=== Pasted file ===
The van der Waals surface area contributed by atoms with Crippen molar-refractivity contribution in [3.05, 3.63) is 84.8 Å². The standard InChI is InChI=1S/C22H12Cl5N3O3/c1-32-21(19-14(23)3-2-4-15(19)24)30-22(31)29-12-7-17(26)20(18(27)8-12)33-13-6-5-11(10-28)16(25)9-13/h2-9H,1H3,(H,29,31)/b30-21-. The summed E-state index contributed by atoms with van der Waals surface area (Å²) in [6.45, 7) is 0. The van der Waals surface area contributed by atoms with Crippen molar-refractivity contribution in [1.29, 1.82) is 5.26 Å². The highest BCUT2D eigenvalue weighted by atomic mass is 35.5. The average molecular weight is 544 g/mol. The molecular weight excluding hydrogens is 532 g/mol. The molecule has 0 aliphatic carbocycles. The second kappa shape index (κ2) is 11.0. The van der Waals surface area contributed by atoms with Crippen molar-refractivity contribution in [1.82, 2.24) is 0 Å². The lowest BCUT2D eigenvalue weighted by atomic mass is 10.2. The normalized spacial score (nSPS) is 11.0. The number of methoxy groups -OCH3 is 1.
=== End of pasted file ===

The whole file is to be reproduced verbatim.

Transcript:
The van der Waals surface area contributed by atoms with Crippen molar-refractivity contribution in [3.05, 3.63) is 84.8 Å². The standard InChI is InChI=1S/C22H12Cl5N3O3/c1-32-21(19-14(23)3-2-4-15(19)24)30-22(31)29-12-7-17(26)20(18(27)8-12)33-13-6-5-11(10-28)16(25)9-13/h2-9H,1H3,(H,29,31)/b30-21-. The summed E-state index contributed by atoms with van der Waals surface area (Å²) in [6.45, 7) is 0. The van der Waals surface area contributed by atoms with Crippen molar-refractivity contribution in [1.29, 1.82) is 5.26 Å². The highest BCUT2D eigenvalue weighted by atomic mass is 35.5. The average molecular weight is 544 g/mol. The molecular weight excluding hydrogens is 532 g/mol. The molecule has 0 aliphatic carbocycles. The second kappa shape index (κ2) is 11.0. The van der Waals surface area contributed by atoms with Crippen molar-refractivity contribution in [1.82, 2.24) is 0 Å². The lowest BCUT2D eigenvalue weighted by atomic mass is 10.2. The normalized spacial score (nSPS) is 11.0. The number of methoxy groups -OCH3 is 1.